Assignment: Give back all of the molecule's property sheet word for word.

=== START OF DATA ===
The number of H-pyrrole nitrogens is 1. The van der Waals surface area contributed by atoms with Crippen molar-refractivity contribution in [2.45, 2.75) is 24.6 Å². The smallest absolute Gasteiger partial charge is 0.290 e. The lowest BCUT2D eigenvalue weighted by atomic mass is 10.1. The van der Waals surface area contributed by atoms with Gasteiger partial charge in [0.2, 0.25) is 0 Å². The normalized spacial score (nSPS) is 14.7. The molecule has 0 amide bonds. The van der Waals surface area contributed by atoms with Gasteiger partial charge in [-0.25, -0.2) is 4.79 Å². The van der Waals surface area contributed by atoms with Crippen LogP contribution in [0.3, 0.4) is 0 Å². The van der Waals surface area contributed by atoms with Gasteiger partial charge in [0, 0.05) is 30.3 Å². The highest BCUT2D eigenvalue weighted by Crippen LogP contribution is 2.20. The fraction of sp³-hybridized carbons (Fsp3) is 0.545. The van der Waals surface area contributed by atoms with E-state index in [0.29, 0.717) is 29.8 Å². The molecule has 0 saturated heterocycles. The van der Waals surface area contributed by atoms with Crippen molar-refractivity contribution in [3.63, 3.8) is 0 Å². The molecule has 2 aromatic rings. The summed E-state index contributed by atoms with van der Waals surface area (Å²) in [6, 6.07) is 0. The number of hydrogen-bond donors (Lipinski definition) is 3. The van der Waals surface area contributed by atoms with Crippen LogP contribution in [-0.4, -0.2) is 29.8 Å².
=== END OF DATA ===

The number of H-pyrrole nitrogens is 1. The van der Waals surface area contributed by atoms with Crippen molar-refractivity contribution in [2.45, 2.75) is 24.6 Å². The smallest absolute Gasteiger partial charge is 0.290 e. The lowest BCUT2D eigenvalue weighted by atomic mass is 10.1. The van der Waals surface area contributed by atoms with Gasteiger partial charge in [0.2, 0.25) is 0 Å². The normalized spacial score (nSPS) is 14.7. The molecule has 0 amide bonds. The van der Waals surface area contributed by atoms with Gasteiger partial charge in [-0.25, -0.2) is 4.79 Å². The van der Waals surface area contributed by atoms with Crippen LogP contribution in [0.3, 0.4) is 0 Å². The van der Waals surface area contributed by atoms with Gasteiger partial charge in [0, 0.05) is 30.3 Å². The highest BCUT2D eigenvalue weighted by Crippen LogP contribution is 2.20. The fraction of sp³-hybridized carbons (Fsp3) is 0.545. The van der Waals surface area contributed by atoms with E-state index in [0.29, 0.717) is 29.8 Å². The molecule has 0 saturated heterocycles. The van der Waals surface area contributed by atoms with Crippen molar-refractivity contribution in [3.63, 3.8) is 0 Å². The molecule has 2 aromatic rings. The summed E-state index contributed by atoms with van der Waals surface area (Å²) in [6, 6.07) is 0. The number of hydrogen-bond donors (Lipinski definition) is 3. The van der Waals surface area contributed by atoms with Crippen LogP contribution in [-0.4, -0.2) is 29.8 Å².